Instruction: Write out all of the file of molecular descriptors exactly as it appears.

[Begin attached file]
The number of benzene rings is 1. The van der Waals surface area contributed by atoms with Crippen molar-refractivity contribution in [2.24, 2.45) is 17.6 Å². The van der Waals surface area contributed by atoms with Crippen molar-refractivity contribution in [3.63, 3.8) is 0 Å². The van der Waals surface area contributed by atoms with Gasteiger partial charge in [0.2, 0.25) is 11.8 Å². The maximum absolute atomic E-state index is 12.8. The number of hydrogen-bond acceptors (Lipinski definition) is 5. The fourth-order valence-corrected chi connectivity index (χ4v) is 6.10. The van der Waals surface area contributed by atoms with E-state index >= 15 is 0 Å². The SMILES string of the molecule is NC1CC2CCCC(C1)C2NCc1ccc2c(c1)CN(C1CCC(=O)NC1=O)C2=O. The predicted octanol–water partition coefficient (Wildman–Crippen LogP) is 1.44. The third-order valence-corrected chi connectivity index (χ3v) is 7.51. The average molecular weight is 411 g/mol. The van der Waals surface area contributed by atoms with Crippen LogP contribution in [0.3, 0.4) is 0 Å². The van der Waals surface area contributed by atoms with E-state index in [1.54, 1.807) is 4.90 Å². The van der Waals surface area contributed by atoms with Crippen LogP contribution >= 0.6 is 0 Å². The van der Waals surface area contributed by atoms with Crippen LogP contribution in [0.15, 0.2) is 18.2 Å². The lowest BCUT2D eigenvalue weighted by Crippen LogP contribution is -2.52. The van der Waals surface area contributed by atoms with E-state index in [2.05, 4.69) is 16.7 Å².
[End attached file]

The number of benzene rings is 1. The van der Waals surface area contributed by atoms with Crippen molar-refractivity contribution in [2.24, 2.45) is 17.6 Å². The van der Waals surface area contributed by atoms with Crippen molar-refractivity contribution in [3.63, 3.8) is 0 Å². The van der Waals surface area contributed by atoms with Gasteiger partial charge in [0.2, 0.25) is 11.8 Å². The maximum absolute atomic E-state index is 12.8. The number of hydrogen-bond acceptors (Lipinski definition) is 5. The fourth-order valence-corrected chi connectivity index (χ4v) is 6.10. The van der Waals surface area contributed by atoms with E-state index >= 15 is 0 Å². The SMILES string of the molecule is NC1CC2CCCC(C1)C2NCc1ccc2c(c1)CN(C1CCC(=O)NC1=O)C2=O. The predicted octanol–water partition coefficient (Wildman–Crippen LogP) is 1.44. The third-order valence-corrected chi connectivity index (χ3v) is 7.51. The average molecular weight is 411 g/mol. The van der Waals surface area contributed by atoms with Crippen LogP contribution in [0.3, 0.4) is 0 Å². The van der Waals surface area contributed by atoms with E-state index in [1.54, 1.807) is 4.90 Å². The van der Waals surface area contributed by atoms with Crippen LogP contribution >= 0.6 is 0 Å². The van der Waals surface area contributed by atoms with Crippen LogP contribution in [0.15, 0.2) is 18.2 Å². The lowest BCUT2D eigenvalue weighted by Crippen LogP contribution is -2.52. The van der Waals surface area contributed by atoms with E-state index in [2.05, 4.69) is 16.7 Å².